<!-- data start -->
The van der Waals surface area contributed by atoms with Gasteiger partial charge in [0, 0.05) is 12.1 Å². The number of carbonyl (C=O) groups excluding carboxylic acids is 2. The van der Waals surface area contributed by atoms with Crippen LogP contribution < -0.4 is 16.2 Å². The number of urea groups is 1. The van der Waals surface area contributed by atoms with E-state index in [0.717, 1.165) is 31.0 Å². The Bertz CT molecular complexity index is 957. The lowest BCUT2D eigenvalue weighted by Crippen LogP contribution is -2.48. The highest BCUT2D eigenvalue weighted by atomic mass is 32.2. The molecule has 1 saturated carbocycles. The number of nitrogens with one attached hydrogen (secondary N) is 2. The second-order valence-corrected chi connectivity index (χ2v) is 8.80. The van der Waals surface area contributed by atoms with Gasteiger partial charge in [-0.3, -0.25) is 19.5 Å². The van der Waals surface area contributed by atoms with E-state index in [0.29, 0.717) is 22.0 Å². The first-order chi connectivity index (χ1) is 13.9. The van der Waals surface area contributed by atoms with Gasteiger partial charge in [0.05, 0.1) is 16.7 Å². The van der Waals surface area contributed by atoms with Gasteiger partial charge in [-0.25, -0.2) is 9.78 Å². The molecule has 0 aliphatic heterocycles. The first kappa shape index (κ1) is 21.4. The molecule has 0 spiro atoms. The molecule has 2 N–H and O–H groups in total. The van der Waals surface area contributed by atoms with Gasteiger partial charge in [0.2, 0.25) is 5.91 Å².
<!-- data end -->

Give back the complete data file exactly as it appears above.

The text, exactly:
The van der Waals surface area contributed by atoms with Gasteiger partial charge in [0, 0.05) is 12.1 Å². The number of carbonyl (C=O) groups excluding carboxylic acids is 2. The van der Waals surface area contributed by atoms with Crippen LogP contribution < -0.4 is 16.2 Å². The number of urea groups is 1. The van der Waals surface area contributed by atoms with E-state index in [0.717, 1.165) is 31.0 Å². The Bertz CT molecular complexity index is 957. The lowest BCUT2D eigenvalue weighted by Crippen LogP contribution is -2.48. The highest BCUT2D eigenvalue weighted by atomic mass is 32.2. The molecule has 1 saturated carbocycles. The number of nitrogens with one attached hydrogen (secondary N) is 2. The second-order valence-corrected chi connectivity index (χ2v) is 8.80. The van der Waals surface area contributed by atoms with Gasteiger partial charge in [-0.3, -0.25) is 19.5 Å². The van der Waals surface area contributed by atoms with E-state index in [0.29, 0.717) is 22.0 Å². The first-order chi connectivity index (χ1) is 13.9. The van der Waals surface area contributed by atoms with Gasteiger partial charge in [0.05, 0.1) is 16.7 Å². The van der Waals surface area contributed by atoms with Gasteiger partial charge in [-0.25, -0.2) is 9.78 Å². The molecule has 0 aliphatic heterocycles. The first kappa shape index (κ1) is 21.4. The molecule has 0 spiro atoms. The molecule has 2 N–H and O–H groups in total. The van der Waals surface area contributed by atoms with Gasteiger partial charge in [0.2, 0.25) is 5.91 Å².